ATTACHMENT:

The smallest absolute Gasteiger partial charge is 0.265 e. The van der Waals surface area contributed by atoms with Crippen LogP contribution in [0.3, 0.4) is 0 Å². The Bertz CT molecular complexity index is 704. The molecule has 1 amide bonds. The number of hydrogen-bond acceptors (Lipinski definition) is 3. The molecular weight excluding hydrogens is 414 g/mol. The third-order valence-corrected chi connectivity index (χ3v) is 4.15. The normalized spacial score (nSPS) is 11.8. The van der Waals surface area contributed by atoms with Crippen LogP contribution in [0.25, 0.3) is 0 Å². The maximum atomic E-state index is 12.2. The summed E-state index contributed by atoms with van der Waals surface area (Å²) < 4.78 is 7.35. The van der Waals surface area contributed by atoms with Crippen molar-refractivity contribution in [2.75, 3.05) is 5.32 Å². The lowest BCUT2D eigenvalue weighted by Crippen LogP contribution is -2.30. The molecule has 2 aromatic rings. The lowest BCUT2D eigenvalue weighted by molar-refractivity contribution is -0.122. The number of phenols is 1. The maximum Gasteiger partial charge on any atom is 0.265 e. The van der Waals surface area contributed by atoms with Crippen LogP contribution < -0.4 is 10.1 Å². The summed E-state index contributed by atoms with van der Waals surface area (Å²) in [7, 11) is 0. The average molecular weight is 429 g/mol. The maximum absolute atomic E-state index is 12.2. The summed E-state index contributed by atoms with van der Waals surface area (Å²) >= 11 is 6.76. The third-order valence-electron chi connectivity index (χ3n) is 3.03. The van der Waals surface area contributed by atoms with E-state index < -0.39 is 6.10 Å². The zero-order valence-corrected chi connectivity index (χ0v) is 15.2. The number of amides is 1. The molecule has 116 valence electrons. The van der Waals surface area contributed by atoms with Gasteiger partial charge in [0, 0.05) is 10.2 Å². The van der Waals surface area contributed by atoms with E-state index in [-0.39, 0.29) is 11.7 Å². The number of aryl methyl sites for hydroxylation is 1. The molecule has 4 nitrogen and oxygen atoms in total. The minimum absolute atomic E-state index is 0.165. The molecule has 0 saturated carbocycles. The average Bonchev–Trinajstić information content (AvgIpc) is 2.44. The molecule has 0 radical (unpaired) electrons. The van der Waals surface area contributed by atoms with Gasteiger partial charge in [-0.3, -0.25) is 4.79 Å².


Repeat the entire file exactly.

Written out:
The smallest absolute Gasteiger partial charge is 0.265 e. The van der Waals surface area contributed by atoms with Crippen LogP contribution in [0.3, 0.4) is 0 Å². The Bertz CT molecular complexity index is 704. The molecule has 1 amide bonds. The number of hydrogen-bond acceptors (Lipinski definition) is 3. The molecular weight excluding hydrogens is 414 g/mol. The third-order valence-corrected chi connectivity index (χ3v) is 4.15. The normalized spacial score (nSPS) is 11.8. The van der Waals surface area contributed by atoms with Crippen LogP contribution in [0.25, 0.3) is 0 Å². The maximum atomic E-state index is 12.2. The summed E-state index contributed by atoms with van der Waals surface area (Å²) < 4.78 is 7.35. The van der Waals surface area contributed by atoms with Crippen molar-refractivity contribution in [2.75, 3.05) is 5.32 Å². The lowest BCUT2D eigenvalue weighted by Crippen LogP contribution is -2.30. The molecule has 2 aromatic rings. The lowest BCUT2D eigenvalue weighted by molar-refractivity contribution is -0.122. The number of phenols is 1. The maximum Gasteiger partial charge on any atom is 0.265 e. The van der Waals surface area contributed by atoms with Crippen LogP contribution < -0.4 is 10.1 Å². The summed E-state index contributed by atoms with van der Waals surface area (Å²) in [7, 11) is 0. The average molecular weight is 429 g/mol. The maximum absolute atomic E-state index is 12.2. The summed E-state index contributed by atoms with van der Waals surface area (Å²) >= 11 is 6.76. The third-order valence-electron chi connectivity index (χ3n) is 3.03. The van der Waals surface area contributed by atoms with E-state index < -0.39 is 6.10 Å². The zero-order valence-corrected chi connectivity index (χ0v) is 15.2. The number of amides is 1. The molecule has 116 valence electrons. The van der Waals surface area contributed by atoms with Gasteiger partial charge in [0, 0.05) is 10.2 Å². The van der Waals surface area contributed by atoms with E-state index in [-0.39, 0.29) is 11.7 Å². The number of aryl methyl sites for hydroxylation is 1. The molecule has 4 nitrogen and oxygen atoms in total. The minimum absolute atomic E-state index is 0.165. The molecule has 0 saturated carbocycles. The average Bonchev–Trinajstić information content (AvgIpc) is 2.44. The molecule has 0 radical (unpaired) electrons. The van der Waals surface area contributed by atoms with Gasteiger partial charge in [-0.3, -0.25) is 4.79 Å².